He added the District 833 superintendent, Tom Nelson, had instructed the board at a workshop meeting prior to the decision that if the members wished to implement a new schedule at middle schools, going from six-period days to eight-period days, the 4 X 4 high school schedule would have to go.
“He called the 4 X 4 the Cadillac schedule that we couldn’t afford to provide any more, and I disagreed with that,” said Gelbmann. “We are in a very financially healthy position right now.”
Nelson disputes that the decision has anything to do with money.
“Not a bit,” he said, responding to the suggestion that the adoption of the 6 X 3 schedule may have been financially motivated.
“The recommendation was made purely on getting kids ready to meet state guidelines (on educational standards). It had nothing to do with finances.”
Gelbmann, who is the Deputy Secretary of State, said he had heard from task force participants looking at the question of the new schedules at both high and middle schools in the district, that it ended up being a budget balancing procedure in some respects.
“They were told … they had to be cost neutral,” he said. “Therefore, since the middle school schedule they were aiming for, the 8 X 3, was going to be more expensive by about $1 million, they had to find a way to cut about $1 million from the high school schedule and really, the only way to do that was to move away from the 4 X 4 block schedule.”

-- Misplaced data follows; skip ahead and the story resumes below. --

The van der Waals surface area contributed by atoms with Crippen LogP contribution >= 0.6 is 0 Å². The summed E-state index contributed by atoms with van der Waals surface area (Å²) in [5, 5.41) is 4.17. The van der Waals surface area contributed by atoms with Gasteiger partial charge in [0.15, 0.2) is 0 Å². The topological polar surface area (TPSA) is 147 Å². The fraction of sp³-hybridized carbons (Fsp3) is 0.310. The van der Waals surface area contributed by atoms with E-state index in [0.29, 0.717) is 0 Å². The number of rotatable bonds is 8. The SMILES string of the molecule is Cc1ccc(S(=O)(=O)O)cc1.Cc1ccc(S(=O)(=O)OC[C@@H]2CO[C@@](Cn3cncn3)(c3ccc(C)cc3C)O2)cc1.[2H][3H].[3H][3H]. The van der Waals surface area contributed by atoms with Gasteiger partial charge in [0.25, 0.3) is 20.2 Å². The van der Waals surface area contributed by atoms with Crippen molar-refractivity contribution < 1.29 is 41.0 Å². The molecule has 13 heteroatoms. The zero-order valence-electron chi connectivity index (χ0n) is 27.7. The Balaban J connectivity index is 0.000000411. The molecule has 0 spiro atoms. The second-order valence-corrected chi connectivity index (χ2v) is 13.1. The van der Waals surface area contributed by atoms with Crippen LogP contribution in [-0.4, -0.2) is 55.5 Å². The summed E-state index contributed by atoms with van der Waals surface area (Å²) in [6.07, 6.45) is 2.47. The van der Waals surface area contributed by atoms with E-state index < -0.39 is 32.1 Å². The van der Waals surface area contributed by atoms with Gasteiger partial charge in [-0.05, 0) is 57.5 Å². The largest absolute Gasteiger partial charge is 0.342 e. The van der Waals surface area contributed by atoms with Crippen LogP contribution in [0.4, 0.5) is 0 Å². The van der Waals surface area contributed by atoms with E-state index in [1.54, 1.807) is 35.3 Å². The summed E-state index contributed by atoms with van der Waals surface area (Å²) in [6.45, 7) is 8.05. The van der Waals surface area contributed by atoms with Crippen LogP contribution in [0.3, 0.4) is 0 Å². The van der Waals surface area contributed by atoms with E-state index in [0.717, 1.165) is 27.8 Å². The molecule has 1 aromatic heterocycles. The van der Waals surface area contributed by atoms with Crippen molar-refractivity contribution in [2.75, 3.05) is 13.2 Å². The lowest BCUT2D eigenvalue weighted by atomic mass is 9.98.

Assistant superintendent Randy Zipf, who helped steer both task forces through the process of recommending a preferred schedule, said the suggestion that cost was a motivating factor in the recommendation of the 6 X 3 schedule was quite wrong.
“That was not the case,” he said. “The middle school task force and the high school task force operated somewhat independently.
“While there were some people on both committees, they operated independently and cost was not seen as an issue except to say, ‘You can’t go outside of what you are currently doing in terms of funding.’”
n Staff opposition muted?
One teacher at Woodbury High School said public debate on the subject had been stifled, thanks to the school district administration.
“We were told not to speak publicly about this by (assistant superintendent) Randy Zipf because we would cause alarm,” she explained.